Gujarat Board GSEB Class 11 English Textbook Solutions Reading Comprehension Preparing Notes from Speeches Questions and Answers, Notes Pdf.
GSEB Class 11 English Reading Comprehension Preparing Notes from Speeches
Speeches are often very long as they are delivered quite enthusiastically and sometimes aggressively. Good speeches are always well-planned or strategically devised. Motivational speeches often contain examples and sometimes they are overstretched.
In such cases, the reader, facing shortage of time, would like to go through only the gist of it barring redundant things. Facilitating the reader to get the complete idea of the contents of the speech, it is required to make notes including only the main points. Here are two examples:
A Speech by Rabindranath Tagore (1861-1941) Venue :
Shantiniketan, April 1941 Today I complete eighty years of my life. As I look back on the vast stretch of years that lie behind me and see in clear perspective the history of my early ‘ development, I am struck by the change that has taken place both in my own attitude and in the psychology of my countrymen-a change that carries within it a cause of profound tragedy.
Our direct contact with the larger world of men was linked up with the contemporary history of the English people whom we came to know in those earlier days. It was mainly through their mighty literature that we formed our ideas with regard to these newcomers to our Indian shores. In those days the type of learning that was served out to us was neither plentiful nor diverse, nor was the spirit of scientific enquiry very much in evidence.
Thus their scope being strictly limited, the educated of those days had recourse to English language and literature. Their days and nights were eloquent with the stately declamations of Burke, with Macaulay’s long-rolling sentences; discussions centred upon Shakespeare’s drama and Byron’s poetry and above all upon the large-hearted liberalism of the nineteenth-century English politics.
At the time though tentative attempts were being made to gain our national independence, at heart we had not lost faith in the generosity of the English race. This belief was so firmly rooted in the sentiments of our leaders as to lead them to hope that the victor would of his own grace pave the path of freedom for the vanquished.
This belief was based upon the fact that England at the time provided a shelter to all those who had to flee from persecution in their own country. Political martyrs who had suffered for the honour of their people were accorded unreserved welcome at the hands of the English.
I was impressed by this evidence of liberal humanity in the character of the English and thus I was led to set them on the pedestal of my highest respect. This generosity in their national character had not yet been vitiated by imperialist pride. About this time, as a boy in England, I had the opportunity of listening to the speeches of John Bright, both in and outside Parliament. The large-hearted, radical liberalism of those speeches, overflowing all narrow national bounds, had made so deep an impression on my mind that something of it lingers even today, even in these days of graceless disillusionment.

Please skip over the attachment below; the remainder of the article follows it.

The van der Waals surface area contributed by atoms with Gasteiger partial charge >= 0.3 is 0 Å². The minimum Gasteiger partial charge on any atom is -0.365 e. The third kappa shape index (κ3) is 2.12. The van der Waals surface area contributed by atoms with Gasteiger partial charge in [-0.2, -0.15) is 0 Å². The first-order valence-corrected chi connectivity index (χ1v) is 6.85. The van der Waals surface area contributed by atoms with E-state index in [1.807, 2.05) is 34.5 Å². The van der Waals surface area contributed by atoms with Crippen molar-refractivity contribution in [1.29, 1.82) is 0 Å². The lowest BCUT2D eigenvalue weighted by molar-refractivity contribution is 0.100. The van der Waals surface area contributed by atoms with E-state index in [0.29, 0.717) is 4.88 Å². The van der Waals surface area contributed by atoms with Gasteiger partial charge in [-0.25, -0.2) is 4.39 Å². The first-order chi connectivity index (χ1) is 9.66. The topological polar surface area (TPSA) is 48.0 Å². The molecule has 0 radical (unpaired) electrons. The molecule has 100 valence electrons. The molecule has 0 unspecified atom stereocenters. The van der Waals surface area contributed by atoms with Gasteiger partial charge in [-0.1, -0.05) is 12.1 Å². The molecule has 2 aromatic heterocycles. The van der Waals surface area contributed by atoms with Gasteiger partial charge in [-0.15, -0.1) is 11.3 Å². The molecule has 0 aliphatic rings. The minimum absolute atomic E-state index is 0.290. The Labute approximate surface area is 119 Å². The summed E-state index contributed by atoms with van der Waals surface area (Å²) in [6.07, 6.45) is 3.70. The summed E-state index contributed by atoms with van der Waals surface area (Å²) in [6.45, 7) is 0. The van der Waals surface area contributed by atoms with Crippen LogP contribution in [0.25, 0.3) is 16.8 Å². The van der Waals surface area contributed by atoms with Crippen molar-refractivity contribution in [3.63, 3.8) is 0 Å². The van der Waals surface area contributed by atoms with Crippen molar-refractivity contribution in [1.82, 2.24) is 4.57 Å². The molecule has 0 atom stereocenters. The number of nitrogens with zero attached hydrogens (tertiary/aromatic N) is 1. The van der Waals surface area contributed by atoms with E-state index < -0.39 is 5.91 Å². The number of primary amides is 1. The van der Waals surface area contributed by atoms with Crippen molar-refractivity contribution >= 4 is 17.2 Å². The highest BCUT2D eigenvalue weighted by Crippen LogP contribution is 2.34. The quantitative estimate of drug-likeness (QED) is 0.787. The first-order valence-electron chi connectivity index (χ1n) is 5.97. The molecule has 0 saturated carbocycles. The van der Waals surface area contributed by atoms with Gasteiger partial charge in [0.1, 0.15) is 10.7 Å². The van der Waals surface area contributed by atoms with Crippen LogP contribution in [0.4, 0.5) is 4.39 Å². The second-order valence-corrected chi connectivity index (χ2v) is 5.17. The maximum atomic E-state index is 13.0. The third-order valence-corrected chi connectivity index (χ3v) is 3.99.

On the last day of the completion of his eightieth year, Rabindranath Tagore talks about the change in his own attitude and in the psychology of Indian people. He says that the change was influenced by the English people who ruled over India for long. Their language and literature cast a great influence taking in the large-hearted liberalism of the nineteenth century English Politics.
Even though the country wanted freedom from the British rule, the people had not lost their faith in the generosity of the English race. Political martyrs were accorded unreserved welcome at the hands of the English. It impressed Tagore a lot for the liberal humanity in their character. Tagore admits that the large-hearted, radical liberalism of speeches of John Bright in and outside the Parliament still lingers on his mind.
Speech by Sojourner Truth :
“I have borne thirteen children, and seen most all sold off to slavery, and when I cried out with my mother’s grief, none but Jesus heard me! And ain’t I a woman? Then they talk about this thing in the head; what’s this they call it? [member of audience whispers, ‘intellect’] That’s it, honey. What’s that got to do with women’s rights or Negroes’ rights? If my cup won’t hold but a pint and yours holds a quart, wouldn’t you be mean not to let me have my little half measure full?
Then that little man in black there, he says women can’t have as much rights as men, ‘cause Christ wasn’t a woman! Where did your Christ come from? Where did your Christ come from? From God and a woman! Man had nothing to do with Him. If the first woman God ever made was strong enough to turn the world upside down all alone, these women together ought to be able to turn it back, and get it right side up again! And now they are asking to do it, the men better let them. Obliged to you for hearing me, and now old Sojourner ain’t got nothing more to say.”
Her thirteen children having been sold off to slavery, the mother, i.e., Sojourner says that nobody heard her grief. At that time was she not a woman? People, even of her own community, i. e., Negroes, make derogatory remarks on her and are never ready to share their extra with her. She curtly asks those who say, “women cannot have rights as men” that is it so because Christ was not a woman? Then she invites women to get together to bring about radical change in their status and attitude in comparison with men.